Jesus shocked his world by the way in which he treated women. He respected them, taking time to talk with them (John 4), heal them (Luke 8:48), forgive them (John 8:11), engage them in theological discussion (John 4:19-26; 11:23-27), and welcome them as disciples–i.e., learners (Luke 10:39, 42). He drew into his teaching parables from their experiences (Luke 15:8-10). No other rabbi of Jesus’ time did such things. Jesus’ treatment of women was revolutionary. He even commanded a woman to be the first witness to the resurrection (John 20:17). Moreover, Jesus made no statements limiting women in their ministry for him.
But, some may say, the twelve apostles were all men. Does that not indicate church leaders should be men? To this objection Roberts responded, “If gentiles are to preach, why did [Jesus] not choose a gentile among the twelve? Why were the twelve Jews, every one of them? The example is as binding in the one case as the other” (Roberts, p. 37).
The key text on women’s ministry for the nineteenth century holiness movement was Acts 2:16-18, “This is what was spoken by the prophet Joel: ‘In the last days, God says, I will pour out my Spirit on all people. Your sons and daughters will prophesy, your young men will see visions, your old men will dream dreams. Even on my servants, both men and women, I will pour out my Spirit in those days, and they will prophesy.'” One Methodist woman preacher declared Pentecost as “Woman’s Emancipation Day.” A new age began with Pentecost, an age in which the Holy Spirit anointed daughters as well as sons to preach and prophesy (Malcolm, pp. 120, 127).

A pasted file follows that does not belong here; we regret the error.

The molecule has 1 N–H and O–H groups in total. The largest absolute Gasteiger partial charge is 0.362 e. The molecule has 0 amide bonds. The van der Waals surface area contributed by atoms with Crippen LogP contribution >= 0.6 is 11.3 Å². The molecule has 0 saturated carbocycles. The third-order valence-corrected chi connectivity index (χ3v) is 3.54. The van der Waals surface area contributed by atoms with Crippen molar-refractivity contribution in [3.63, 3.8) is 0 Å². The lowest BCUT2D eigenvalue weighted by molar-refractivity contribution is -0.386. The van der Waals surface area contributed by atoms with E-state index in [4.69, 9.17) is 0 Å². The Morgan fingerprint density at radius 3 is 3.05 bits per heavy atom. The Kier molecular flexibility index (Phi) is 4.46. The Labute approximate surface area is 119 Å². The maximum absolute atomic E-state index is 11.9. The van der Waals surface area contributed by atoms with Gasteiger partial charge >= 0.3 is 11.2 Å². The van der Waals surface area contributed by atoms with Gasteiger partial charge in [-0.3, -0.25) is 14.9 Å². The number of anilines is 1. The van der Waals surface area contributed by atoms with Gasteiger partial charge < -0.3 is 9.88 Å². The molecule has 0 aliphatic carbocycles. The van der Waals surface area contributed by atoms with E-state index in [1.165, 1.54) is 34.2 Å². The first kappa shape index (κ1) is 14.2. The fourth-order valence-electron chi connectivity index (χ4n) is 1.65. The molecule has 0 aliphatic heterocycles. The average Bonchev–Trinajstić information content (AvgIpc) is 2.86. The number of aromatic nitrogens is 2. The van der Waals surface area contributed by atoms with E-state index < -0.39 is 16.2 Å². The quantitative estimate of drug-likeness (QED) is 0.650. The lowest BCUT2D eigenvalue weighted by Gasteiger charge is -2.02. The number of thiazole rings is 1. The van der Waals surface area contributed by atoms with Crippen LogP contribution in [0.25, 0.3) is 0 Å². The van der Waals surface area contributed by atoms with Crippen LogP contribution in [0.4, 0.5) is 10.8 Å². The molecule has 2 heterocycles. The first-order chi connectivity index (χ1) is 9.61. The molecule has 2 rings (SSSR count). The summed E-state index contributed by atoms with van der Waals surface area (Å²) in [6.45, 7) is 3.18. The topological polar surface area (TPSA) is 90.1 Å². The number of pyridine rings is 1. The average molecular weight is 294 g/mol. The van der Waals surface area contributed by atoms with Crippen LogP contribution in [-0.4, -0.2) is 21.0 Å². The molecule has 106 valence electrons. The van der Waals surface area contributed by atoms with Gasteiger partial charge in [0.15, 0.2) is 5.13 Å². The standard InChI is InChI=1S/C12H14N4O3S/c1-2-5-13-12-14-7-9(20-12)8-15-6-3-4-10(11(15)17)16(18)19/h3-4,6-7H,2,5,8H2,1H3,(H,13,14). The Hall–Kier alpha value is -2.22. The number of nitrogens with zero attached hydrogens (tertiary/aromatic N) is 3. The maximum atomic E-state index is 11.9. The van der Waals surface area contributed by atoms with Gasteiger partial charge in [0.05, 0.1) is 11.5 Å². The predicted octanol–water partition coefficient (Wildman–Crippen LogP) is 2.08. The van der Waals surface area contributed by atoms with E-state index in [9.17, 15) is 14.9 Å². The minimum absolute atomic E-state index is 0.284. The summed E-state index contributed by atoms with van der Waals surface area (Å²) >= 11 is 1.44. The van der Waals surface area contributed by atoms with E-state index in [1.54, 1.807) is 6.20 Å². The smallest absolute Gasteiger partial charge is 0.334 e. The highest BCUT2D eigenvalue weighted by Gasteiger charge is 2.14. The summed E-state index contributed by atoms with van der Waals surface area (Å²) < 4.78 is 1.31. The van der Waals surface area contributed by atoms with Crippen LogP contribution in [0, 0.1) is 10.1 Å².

For Roberts Galatians 3:28 was the key verse which settled the question of whether or not women could be ministers, “There is neither Jew nor Greek, slave nor free, male nor female, for you are all one in Christ Jesus.” Some claim that this verse refers only to salvation. To this objection Roberts replied, “If this verse referred only to salvation by faith, the female would not be specified….In the many offers of salvation made in the New Testament, woman is not specially mentioned….’He that believeth and is baptized shall be saved,’ included woman as well as man. Everyone so understood it….We must understand [Galatians 3:28] to teach, as it actually does, the perfect equality of all, under the Gospel, in rights and privileges, without respect of nationality, or condition, or sex. If this gives to men of all nations the right to become ministers of the Gospel, it gives women precisely the same right” (Roberts, pp. 37-39).